Humanitas #6: The Great Wall of China

The following thoughts, adapted from Ethics and Lao-Tzu and “Building the Great Wall of China,” are set down as a sort of reverie in the aftermath of the recent conference in Chicago

Xuefu Wang and Mark Yang were, with Louis Hoffman, organizers of the First International Conference on Existential Psychology last year in Nanjing. I am fortunate to have spent time with each of them, both at that gathering and in Chicago as well. I count both as colleagues and friends—mindful, committed and ethically attuned individuals who will provide for rich dialogue and cross-fertilization going forward with those of us here in the States. The Jewish-Bulgarian novelist Elias Canetti once referred to Kafka as the West’s “only Chinese poet.” A strange thought, you may think, which is why I have set down this brief reverie on Kafka and Lao-Tzu and paradox—a meditation on the nuances and tensions between worlds and minds...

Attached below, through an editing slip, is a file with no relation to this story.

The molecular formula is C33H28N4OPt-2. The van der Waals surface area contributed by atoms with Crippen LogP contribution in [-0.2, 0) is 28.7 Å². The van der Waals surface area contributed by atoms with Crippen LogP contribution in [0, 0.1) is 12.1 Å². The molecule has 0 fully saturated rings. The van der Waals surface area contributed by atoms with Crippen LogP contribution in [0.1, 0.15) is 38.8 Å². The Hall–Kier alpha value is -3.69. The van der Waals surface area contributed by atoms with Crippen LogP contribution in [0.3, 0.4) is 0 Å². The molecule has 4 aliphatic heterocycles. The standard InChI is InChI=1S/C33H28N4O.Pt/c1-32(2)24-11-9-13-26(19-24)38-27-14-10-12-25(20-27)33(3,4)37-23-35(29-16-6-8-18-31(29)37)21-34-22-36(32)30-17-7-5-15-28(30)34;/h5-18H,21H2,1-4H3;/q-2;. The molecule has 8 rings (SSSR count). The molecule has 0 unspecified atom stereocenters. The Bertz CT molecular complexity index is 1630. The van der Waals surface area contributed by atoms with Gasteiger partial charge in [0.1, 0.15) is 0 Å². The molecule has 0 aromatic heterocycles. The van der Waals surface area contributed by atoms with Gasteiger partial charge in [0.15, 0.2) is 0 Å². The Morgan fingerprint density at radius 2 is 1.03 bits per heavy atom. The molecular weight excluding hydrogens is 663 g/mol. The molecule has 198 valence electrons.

Editors note: Dr. Mendelowitz's contribution is available as a PDF file to preserve the formatting and graphics that are integral to his work.

The Great Wall of China: A Reverie on Kafka, Lao-Tzu and Paradox (PDF, 50.2KB)

Ed Mendelowitz completed his doctoral studies at the California School of Professional Psychology where he worked closely with Rollo May. He is on the board of editors for the Journal of Humanistic Psychology and a contributor to some of the major compendiums of existential/ /humanistic/depth psychotherapy. He has presented numerous talks on psychology and its myriad interrelationships with the humanities in the USA, Europe and East Asia. His work resides on  the gnostic frontiers of psychology in its eloquent blending of art, literature, music, cinema, religion, philosophy and clinical narrative with the more recognizable fare of theory and scholarship. His collage-like Ethics and Lao-tzu has been called “an extraordinary moral narrative” by Robert Coles and “a remarkable book, a compendium of wisdom from an astonishing variety of sources.